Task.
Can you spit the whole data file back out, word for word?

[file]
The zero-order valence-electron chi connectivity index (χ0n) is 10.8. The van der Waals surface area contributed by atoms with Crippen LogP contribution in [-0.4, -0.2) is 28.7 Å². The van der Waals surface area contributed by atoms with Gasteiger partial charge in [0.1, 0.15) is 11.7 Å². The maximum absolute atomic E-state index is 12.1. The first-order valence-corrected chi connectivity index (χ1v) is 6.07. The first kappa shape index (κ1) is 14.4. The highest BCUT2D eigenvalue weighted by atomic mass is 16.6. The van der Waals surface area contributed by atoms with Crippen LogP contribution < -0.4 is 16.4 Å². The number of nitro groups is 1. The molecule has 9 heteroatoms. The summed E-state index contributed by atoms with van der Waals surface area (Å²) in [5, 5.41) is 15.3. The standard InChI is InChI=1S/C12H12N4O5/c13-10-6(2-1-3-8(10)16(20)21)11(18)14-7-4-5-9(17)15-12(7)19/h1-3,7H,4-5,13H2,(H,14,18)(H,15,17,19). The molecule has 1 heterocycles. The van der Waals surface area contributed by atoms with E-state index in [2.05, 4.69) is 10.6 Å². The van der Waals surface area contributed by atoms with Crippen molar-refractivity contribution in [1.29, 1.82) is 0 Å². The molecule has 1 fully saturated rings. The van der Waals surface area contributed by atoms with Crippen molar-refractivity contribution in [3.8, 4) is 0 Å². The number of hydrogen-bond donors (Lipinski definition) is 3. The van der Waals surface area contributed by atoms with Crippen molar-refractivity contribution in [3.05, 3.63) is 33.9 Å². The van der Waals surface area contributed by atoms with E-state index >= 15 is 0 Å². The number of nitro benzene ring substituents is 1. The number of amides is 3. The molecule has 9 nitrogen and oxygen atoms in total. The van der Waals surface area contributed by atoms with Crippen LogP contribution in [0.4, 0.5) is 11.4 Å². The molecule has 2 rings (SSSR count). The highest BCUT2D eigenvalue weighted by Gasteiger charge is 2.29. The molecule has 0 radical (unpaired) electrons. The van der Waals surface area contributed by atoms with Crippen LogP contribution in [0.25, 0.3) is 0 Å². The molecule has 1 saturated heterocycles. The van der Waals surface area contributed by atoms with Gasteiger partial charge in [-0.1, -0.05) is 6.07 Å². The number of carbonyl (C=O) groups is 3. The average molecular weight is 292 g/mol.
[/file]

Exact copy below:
The zero-order valence-electron chi connectivity index (χ0n) is 10.8. The van der Waals surface area contributed by atoms with Crippen LogP contribution in [-0.4, -0.2) is 28.7 Å². The van der Waals surface area contributed by atoms with Gasteiger partial charge in [0.1, 0.15) is 11.7 Å². The maximum absolute atomic E-state index is 12.1. The first-order valence-corrected chi connectivity index (χ1v) is 6.07. The first kappa shape index (κ1) is 14.4. The highest BCUT2D eigenvalue weighted by atomic mass is 16.6. The van der Waals surface area contributed by atoms with Crippen LogP contribution < -0.4 is 16.4 Å². The number of nitro groups is 1. The molecule has 9 heteroatoms. The summed E-state index contributed by atoms with van der Waals surface area (Å²) in [5, 5.41) is 15.3. The standard InChI is InChI=1S/C12H12N4O5/c13-10-6(2-1-3-8(10)16(20)21)11(18)14-7-4-5-9(17)15-12(7)19/h1-3,7H,4-5,13H2,(H,14,18)(H,15,17,19). The molecule has 1 heterocycles. The van der Waals surface area contributed by atoms with E-state index in [2.05, 4.69) is 10.6 Å². The van der Waals surface area contributed by atoms with Crippen molar-refractivity contribution in [1.29, 1.82) is 0 Å². The molecule has 1 fully saturated rings. The van der Waals surface area contributed by atoms with Crippen molar-refractivity contribution in [3.8, 4) is 0 Å². The number of hydrogen-bond donors (Lipinski definition) is 3. The van der Waals surface area contributed by atoms with Crippen molar-refractivity contribution in [3.05, 3.63) is 33.9 Å². The van der Waals surface area contributed by atoms with E-state index >= 15 is 0 Å². The number of nitro benzene ring substituents is 1. The number of amides is 3. The molecule has 9 nitrogen and oxygen atoms in total. The van der Waals surface area contributed by atoms with Crippen LogP contribution in [0.4, 0.5) is 11.4 Å². The molecule has 2 rings (SSSR count). The highest BCUT2D eigenvalue weighted by Gasteiger charge is 2.29. The molecule has 0 radical (unpaired) electrons. The van der Waals surface area contributed by atoms with Crippen LogP contribution in [0.25, 0.3) is 0 Å². The molecule has 1 saturated heterocycles. The van der Waals surface area contributed by atoms with Gasteiger partial charge in [-0.1, -0.05) is 6.07 Å². The number of carbonyl (C=O) groups is 3. The average molecular weight is 292 g/mol.